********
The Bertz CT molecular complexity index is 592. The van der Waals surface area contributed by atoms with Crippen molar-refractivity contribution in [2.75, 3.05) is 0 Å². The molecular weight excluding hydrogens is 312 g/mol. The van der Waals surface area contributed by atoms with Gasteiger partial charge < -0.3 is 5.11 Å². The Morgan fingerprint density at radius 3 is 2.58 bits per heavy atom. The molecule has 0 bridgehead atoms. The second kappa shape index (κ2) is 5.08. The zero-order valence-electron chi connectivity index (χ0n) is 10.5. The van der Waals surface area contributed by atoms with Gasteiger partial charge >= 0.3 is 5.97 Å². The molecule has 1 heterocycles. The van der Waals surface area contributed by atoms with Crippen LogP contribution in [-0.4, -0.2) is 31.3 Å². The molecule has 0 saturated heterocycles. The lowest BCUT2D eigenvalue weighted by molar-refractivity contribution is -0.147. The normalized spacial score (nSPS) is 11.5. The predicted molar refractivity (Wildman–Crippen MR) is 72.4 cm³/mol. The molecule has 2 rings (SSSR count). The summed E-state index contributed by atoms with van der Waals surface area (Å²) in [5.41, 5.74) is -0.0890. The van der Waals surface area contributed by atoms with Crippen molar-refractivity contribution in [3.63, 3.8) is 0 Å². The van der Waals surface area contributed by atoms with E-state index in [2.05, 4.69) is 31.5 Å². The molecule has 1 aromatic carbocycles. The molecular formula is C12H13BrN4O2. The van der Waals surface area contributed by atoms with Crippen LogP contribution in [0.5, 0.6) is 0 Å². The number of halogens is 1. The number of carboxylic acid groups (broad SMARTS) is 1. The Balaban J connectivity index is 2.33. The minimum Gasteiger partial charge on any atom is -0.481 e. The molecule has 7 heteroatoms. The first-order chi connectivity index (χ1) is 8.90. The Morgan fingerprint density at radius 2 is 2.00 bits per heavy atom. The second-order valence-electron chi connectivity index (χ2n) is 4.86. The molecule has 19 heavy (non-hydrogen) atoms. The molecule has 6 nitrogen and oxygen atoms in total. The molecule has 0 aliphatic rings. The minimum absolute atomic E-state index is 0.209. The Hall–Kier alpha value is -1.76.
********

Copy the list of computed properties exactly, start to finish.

The Bertz CT molecular complexity index is 592. The van der Waals surface area contributed by atoms with Crippen molar-refractivity contribution in [2.75, 3.05) is 0 Å². The molecular weight excluding hydrogens is 312 g/mol. The van der Waals surface area contributed by atoms with Gasteiger partial charge < -0.3 is 5.11 Å². The Morgan fingerprint density at radius 3 is 2.58 bits per heavy atom. The molecule has 0 bridgehead atoms. The second kappa shape index (κ2) is 5.08. The zero-order valence-electron chi connectivity index (χ0n) is 10.5. The van der Waals surface area contributed by atoms with Gasteiger partial charge >= 0.3 is 5.97 Å². The molecule has 1 heterocycles. The van der Waals surface area contributed by atoms with Crippen LogP contribution in [-0.4, -0.2) is 31.3 Å². The molecule has 0 saturated heterocycles. The lowest BCUT2D eigenvalue weighted by molar-refractivity contribution is -0.147. The normalized spacial score (nSPS) is 11.5. The predicted molar refractivity (Wildman–Crippen MR) is 72.4 cm³/mol. The molecule has 2 rings (SSSR count). The summed E-state index contributed by atoms with van der Waals surface area (Å²) in [5.41, 5.74) is -0.0890. The van der Waals surface area contributed by atoms with Crippen molar-refractivity contribution in [3.63, 3.8) is 0 Å². The van der Waals surface area contributed by atoms with E-state index in [2.05, 4.69) is 31.5 Å². The molecule has 1 aromatic carbocycles. The molecular formula is C12H13BrN4O2. The van der Waals surface area contributed by atoms with Crippen LogP contribution in [0.5, 0.6) is 0 Å². The number of halogens is 1. The number of carboxylic acid groups (broad SMARTS) is 1. The Balaban J connectivity index is 2.33. The minimum Gasteiger partial charge on any atom is -0.481 e. The molecule has 7 heteroatoms. The first-order chi connectivity index (χ1) is 8.90. The Morgan fingerprint density at radius 2 is 2.00 bits per heavy atom. The second-order valence-electron chi connectivity index (χ2n) is 4.86. The molecule has 19 heavy (non-hydrogen) atoms. The molecule has 6 nitrogen and oxygen atoms in total. The molecule has 0 aliphatic rings. The minimum absolute atomic E-state index is 0.209. The Hall–Kier alpha value is -1.76.